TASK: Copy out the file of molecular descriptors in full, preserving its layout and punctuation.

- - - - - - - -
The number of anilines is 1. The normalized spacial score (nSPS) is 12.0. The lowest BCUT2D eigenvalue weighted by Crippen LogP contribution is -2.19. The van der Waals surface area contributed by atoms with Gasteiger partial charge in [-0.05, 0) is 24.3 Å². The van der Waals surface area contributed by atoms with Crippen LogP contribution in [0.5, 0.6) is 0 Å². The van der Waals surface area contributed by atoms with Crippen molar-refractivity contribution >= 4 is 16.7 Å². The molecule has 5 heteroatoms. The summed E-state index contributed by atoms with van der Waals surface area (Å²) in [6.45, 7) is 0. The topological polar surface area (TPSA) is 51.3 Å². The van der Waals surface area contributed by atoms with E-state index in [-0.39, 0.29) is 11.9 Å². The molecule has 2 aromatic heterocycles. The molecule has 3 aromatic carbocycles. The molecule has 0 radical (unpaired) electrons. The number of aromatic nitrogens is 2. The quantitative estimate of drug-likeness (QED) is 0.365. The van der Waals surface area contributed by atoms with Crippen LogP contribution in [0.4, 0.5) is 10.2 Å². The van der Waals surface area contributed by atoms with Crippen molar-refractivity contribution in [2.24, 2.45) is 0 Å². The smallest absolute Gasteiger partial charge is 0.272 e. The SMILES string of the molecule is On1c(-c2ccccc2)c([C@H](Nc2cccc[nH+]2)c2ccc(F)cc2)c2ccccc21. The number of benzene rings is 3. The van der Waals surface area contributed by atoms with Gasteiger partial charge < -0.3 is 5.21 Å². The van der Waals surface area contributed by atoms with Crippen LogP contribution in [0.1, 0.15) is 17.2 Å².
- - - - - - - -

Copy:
The number of anilines is 1. The normalized spacial score (nSPS) is 12.0. The lowest BCUT2D eigenvalue weighted by Crippen LogP contribution is -2.19. The van der Waals surface area contributed by atoms with Gasteiger partial charge in [-0.05, 0) is 24.3 Å². The van der Waals surface area contributed by atoms with Crippen LogP contribution in [0.5, 0.6) is 0 Å². The van der Waals surface area contributed by atoms with Crippen molar-refractivity contribution >= 4 is 16.7 Å². The molecule has 5 heteroatoms. The summed E-state index contributed by atoms with van der Waals surface area (Å²) in [6.45, 7) is 0. The topological polar surface area (TPSA) is 51.3 Å². The van der Waals surface area contributed by atoms with E-state index in [-0.39, 0.29) is 11.9 Å². The molecule has 2 aromatic heterocycles. The molecule has 3 aromatic carbocycles. The molecule has 0 radical (unpaired) electrons. The number of aromatic nitrogens is 2. The quantitative estimate of drug-likeness (QED) is 0.365. The van der Waals surface area contributed by atoms with Crippen LogP contribution in [0.4, 0.5) is 10.2 Å². The van der Waals surface area contributed by atoms with Crippen molar-refractivity contribution in [2.24, 2.45) is 0 Å². The smallest absolute Gasteiger partial charge is 0.272 e. The SMILES string of the molecule is On1c(-c2ccccc2)c([C@H](Nc2cccc[nH+]2)c2ccc(F)cc2)c2ccccc21. The number of benzene rings is 3. The van der Waals surface area contributed by atoms with Gasteiger partial charge < -0.3 is 5.21 Å². The van der Waals surface area contributed by atoms with Crippen LogP contribution in [0.1, 0.15) is 17.2 Å².